This is not a place where anything goes. I’ll leave that for those other sites.

    You will notice that people with opposing views are allowed to post here regularly if they have something that adds to debate but when the line of civility is crossed there isn’t much tolerance.

  28. avatar Mike says:

    I like the fact that Tim doesn’t shoot the animals, only observes them. We need more people like that and less like these actual houd runners who shoot fish in a barrel up in the trees.

  29. avatar Tim says:

    To all,

    I apologize for the language I used in the above comment. This is not a place for those type of comments and therei s no excuse for it. This is a place for all to enjoy and debate civil matter. Again I apologize to everyone who reads and writes in this blog.

  30. avatar Ken Cole says:

    Okay,

    Apology accepted. Let’s keep it civil here please.

  31. avatar JEFF E says:

    having been late to the party and trying to catch up who was it a little while ago that said “arguing with (a regular poster here) was like arguing with a box of hair”
    I guess I missed that public apology.
    hmmm.

  32. avatar ProWolf in WY says:

    Ken, this is probably a stupid question, but why is Idaho classifying grizzlies as big game when there is no season on them? This is in regard to that article link you posted. I am in favor of hunters needing to pass identification courses if they hunt black bears in grizzly habitat.

    William, why do you say mountain lions are the most persecuted predator in North America? I think wolves are much more so. People do not seem to have the deep seeded fears and beliefs about mountain lions, at least not that I have heard. I am a hunter and agree with what you said about orphaned cubs, gassing of wolf pups, and contest killing. That kind of behavior gives a black eye to the hobby.

  33. avatar mikarooni says:

    The grizzly should never have been downlisted in the first place, too few animals to ensure long-term genetic bandwidth. The species is trying to recover in a relatively limited area around YNP and there is plenty of other territory to hunt. Hunting is unnecessary, especially under these conditions and especially if the hunting crowd truly believes that wolves are already decimating the game populations anyway. Relist the bear and exclude hunting from the recovery zone until the population gets large enough to reliably support more occasional take; it’s just that simple.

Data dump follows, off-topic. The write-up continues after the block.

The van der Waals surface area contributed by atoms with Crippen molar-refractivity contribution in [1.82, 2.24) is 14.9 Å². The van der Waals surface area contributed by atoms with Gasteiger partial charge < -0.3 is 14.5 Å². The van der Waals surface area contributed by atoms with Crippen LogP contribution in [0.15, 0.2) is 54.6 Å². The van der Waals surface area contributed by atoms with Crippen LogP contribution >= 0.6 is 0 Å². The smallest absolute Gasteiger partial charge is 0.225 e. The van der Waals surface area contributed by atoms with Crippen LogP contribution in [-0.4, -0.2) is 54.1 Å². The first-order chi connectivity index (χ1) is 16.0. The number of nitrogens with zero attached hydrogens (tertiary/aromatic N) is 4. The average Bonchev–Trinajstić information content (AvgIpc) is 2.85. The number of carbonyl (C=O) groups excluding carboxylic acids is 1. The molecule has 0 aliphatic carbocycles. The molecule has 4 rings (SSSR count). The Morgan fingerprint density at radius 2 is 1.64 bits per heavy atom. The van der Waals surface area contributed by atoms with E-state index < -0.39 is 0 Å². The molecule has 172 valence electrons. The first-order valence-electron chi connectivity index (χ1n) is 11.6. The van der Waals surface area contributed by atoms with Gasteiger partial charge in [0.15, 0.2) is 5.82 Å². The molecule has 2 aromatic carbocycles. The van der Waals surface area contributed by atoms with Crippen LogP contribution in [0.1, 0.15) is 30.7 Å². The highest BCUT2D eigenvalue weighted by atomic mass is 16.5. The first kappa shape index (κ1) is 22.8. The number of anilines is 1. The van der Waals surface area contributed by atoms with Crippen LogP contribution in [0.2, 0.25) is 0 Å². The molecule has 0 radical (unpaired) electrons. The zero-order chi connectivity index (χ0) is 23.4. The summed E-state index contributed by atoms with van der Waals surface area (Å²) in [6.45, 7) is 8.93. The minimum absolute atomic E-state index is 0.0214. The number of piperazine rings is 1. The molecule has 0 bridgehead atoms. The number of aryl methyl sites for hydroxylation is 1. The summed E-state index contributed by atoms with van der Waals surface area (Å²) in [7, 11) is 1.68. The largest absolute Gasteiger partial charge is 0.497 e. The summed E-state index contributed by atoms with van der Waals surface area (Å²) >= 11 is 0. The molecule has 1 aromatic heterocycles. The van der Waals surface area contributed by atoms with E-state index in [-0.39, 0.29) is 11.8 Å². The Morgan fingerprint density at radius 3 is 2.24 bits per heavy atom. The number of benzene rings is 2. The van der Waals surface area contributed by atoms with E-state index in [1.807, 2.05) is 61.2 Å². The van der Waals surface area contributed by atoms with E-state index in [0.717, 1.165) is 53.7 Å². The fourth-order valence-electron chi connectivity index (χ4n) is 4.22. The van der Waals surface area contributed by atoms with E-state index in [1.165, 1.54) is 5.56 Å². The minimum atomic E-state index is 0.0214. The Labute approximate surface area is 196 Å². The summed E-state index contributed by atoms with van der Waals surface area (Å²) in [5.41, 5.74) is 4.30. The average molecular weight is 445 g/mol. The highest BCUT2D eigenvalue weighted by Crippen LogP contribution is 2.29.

34. avatar izabelam says:

    How about ethical and fair hunting?
    Is chasing the bear with hounds fair? Is killing sorrounded bear fair?
    Is baiting bears fair?
    Or did hobby or food hunters did this before and we just now discovering all the tactics and are able to talk about on the blogs and web?

  35. avatar Ken Cole says:

    Jeff E,

    I do remember that and I thought that I did apologize. The comment that I was responding to had absolutely no context to it and I thought at the time that the person was just repeating sorry old comments. It wasn’t apparent that the person was just copying and pasting an article or a passage from some other source. There was no link provided and I thought the words were their own but strangely familiar. I do think, however, that arguing with the person whose words were pasted would have been similar to arguing with a box of hair.

    Was it Izabellum who posted the comment I was referring to? If so, I apologize.

  36. avatar Ken Cole says:

    Izabelam, I apologize.

  37. avatar mikarooni says:

    It’s interesting to see the term “hobby hunting” used here. It strikes me that this term “hobby hunting” very accurately characterizes both the silly nature of hunting bear in general and hunting one species of bear in these areas where another species of bear is still in recovery …actually only “alleged” recovery in my opinion.

    On the one hand, claiming to hunt any species of bear for food is ridiculous at best and dishonest at worst; bear meat is unbelievably greasy and bear have such a high prevalence of trichinosis, much worse the pigs, that it must be cooked far beyond palatability. Anyone claiming to find it to their taste is only playing a childish “I dare to eat what I can eat” sort of competition. By comparison, dog is much better.